That's quite the history!
job 1 - poor performance, sleepy at the job, didn't always listen. Was fired after 2 weeks
"Sleepy" at the job can have medical causes - and I believe you stated in a comment that you had investigated this with a Doctor at the time. Companies may or may not be understanding on that side of things (you'd hope they would be but sadly many aren't), but the potential for understanding and tolerance with this sort of thing goes markedly downhill when it's all they've ever known and it's coupled with bad performance.
job 2 - I was struggling keeping up with training and even when I struggled, I tried to hide it and that bit me back. Lasted one month
If you're receiving training and aren't understanding something not saying anything is just wasting everyone's time, and it doesn't benefit anyone including you. I can't guarantee that a company won't can you for struggling with training, but they sure as sh#t are going to can you if you lie about understanding it and then go on to fail miserably at the job as a result.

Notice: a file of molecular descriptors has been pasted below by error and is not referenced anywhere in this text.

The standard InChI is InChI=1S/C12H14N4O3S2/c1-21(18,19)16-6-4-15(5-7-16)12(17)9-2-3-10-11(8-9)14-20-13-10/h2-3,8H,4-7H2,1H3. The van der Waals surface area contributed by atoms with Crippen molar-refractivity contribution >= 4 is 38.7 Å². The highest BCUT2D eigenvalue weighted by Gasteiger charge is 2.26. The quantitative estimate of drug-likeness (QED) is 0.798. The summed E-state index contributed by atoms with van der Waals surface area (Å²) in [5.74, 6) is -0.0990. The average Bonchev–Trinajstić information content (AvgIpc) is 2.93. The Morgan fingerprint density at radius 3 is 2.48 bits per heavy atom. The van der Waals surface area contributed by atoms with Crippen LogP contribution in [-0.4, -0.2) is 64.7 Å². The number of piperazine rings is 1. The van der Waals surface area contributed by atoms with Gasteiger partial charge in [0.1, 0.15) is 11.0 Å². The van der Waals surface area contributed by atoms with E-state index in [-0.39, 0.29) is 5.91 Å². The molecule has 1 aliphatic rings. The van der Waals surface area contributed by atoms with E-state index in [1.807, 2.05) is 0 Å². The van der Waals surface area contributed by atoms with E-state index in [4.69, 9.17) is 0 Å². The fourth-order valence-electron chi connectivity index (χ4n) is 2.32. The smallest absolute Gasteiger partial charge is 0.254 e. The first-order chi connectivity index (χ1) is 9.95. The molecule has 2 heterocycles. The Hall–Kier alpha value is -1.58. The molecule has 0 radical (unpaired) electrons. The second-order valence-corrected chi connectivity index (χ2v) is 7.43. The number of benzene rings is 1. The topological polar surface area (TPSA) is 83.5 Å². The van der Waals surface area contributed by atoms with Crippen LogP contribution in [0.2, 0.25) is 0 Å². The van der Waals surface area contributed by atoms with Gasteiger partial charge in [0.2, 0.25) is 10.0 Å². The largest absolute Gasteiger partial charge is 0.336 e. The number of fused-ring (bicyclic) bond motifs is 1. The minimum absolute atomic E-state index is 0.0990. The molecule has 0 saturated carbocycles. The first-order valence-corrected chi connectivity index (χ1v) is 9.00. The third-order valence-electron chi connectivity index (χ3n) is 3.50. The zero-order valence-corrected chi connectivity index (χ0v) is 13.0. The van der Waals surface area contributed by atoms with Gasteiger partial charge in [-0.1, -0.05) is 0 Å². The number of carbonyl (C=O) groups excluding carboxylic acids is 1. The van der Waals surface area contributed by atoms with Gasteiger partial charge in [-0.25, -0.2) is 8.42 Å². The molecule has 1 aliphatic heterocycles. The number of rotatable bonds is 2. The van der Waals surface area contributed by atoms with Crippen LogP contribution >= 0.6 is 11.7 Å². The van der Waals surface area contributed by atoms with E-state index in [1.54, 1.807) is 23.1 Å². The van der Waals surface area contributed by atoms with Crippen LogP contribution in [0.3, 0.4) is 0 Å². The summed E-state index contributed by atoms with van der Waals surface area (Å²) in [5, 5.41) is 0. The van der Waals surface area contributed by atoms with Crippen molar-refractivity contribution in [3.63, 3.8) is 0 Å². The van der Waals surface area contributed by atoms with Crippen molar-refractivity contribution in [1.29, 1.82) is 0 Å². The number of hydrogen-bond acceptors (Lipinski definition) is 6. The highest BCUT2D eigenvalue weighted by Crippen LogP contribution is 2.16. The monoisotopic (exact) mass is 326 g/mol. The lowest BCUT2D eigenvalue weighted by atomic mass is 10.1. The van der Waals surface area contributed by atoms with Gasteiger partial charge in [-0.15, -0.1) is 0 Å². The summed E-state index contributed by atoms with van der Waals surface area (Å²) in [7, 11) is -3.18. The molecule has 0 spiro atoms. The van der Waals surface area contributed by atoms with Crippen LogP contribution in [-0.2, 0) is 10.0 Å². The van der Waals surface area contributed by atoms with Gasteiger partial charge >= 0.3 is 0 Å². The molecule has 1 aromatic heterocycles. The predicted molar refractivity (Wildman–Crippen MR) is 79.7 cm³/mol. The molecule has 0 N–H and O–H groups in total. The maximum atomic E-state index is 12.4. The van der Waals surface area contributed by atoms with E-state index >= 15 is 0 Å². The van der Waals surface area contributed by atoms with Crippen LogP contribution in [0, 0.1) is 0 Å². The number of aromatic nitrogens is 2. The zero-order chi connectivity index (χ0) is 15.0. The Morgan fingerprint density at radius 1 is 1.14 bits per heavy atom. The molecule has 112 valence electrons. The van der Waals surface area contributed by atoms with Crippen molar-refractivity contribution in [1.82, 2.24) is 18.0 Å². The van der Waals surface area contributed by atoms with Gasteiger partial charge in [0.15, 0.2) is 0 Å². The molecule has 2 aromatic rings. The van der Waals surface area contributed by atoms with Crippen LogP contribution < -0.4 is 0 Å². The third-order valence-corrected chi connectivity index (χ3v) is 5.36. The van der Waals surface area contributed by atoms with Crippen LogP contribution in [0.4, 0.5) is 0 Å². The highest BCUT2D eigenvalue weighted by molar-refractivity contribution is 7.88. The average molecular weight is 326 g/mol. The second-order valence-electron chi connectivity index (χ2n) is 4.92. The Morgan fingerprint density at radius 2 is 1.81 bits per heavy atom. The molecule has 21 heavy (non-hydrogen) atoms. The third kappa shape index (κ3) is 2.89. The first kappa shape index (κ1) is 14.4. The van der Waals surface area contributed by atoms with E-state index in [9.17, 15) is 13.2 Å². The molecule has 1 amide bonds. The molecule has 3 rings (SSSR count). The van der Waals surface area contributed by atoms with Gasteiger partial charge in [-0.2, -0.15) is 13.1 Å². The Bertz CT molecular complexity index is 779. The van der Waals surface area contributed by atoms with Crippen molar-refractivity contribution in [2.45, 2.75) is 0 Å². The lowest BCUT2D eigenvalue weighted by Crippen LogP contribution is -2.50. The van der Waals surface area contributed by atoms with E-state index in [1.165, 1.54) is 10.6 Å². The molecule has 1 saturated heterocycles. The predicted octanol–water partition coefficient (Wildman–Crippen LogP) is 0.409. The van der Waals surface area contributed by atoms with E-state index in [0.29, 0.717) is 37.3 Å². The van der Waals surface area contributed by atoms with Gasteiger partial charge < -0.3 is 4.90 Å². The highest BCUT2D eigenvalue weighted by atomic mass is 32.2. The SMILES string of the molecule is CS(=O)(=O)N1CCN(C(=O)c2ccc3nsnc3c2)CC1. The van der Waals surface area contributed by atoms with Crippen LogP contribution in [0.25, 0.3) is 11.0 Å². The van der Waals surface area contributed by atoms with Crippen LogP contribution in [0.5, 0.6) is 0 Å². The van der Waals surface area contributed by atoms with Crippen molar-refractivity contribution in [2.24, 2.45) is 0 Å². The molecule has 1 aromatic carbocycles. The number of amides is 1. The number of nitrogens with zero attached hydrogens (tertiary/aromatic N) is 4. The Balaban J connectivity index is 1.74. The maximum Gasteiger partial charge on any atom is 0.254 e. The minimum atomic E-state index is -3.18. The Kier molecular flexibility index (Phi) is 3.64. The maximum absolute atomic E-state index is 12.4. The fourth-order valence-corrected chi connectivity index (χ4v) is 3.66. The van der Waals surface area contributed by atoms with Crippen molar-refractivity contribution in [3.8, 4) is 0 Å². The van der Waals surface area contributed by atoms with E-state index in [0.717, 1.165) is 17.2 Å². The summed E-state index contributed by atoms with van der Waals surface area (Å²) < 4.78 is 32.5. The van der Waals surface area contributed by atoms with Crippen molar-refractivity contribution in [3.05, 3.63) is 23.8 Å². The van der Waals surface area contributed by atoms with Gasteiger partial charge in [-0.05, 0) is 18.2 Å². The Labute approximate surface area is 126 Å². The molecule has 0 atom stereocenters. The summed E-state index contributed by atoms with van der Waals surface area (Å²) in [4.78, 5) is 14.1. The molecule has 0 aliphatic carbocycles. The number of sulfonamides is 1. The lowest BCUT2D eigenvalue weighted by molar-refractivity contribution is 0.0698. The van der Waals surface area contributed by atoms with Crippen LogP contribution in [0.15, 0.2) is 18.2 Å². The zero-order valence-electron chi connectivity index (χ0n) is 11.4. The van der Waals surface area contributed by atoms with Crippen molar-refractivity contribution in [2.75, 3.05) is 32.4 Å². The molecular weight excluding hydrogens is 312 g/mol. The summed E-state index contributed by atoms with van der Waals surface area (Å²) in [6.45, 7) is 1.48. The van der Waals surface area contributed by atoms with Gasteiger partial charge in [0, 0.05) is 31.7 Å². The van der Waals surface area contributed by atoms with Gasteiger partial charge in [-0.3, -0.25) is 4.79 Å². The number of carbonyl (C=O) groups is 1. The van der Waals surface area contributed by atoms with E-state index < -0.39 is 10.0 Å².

job 3 - not skilled enough. I had great motivation and I listened. The company just needed somebody more experienced/skilled. Lasted 3 weeks.
It happens, to be honest if this was the only one you had it's unlikely to have been anything more than a footnote in your career
job 4 - bad communication with the boss and very slow performance. This was no surprise for me since WFH damaged my productivity
Not everyone is suited to WFH, and some people struggle to maintain productivity. But ultimately it's still within your control to do something about it - working from home didn't damage your productivity, you failed to adapt to it. In the absence of the option to work from the office (and the whole pandemic thing has removed that option for many in the last year) you really have two choices sink, or swim. And you chose to sink. It sounds harsh, and perhaps it is, but it's true never the less.
job 5 - not being transparent, bad communication, often late with handling requests. Lasted for 1 month and a half
At this point #5 is just cementing the patterns already established. Slow performance, poor communication, and "not being transparent", which sounds awful lot like a euphemism for trying to hide the poor performance.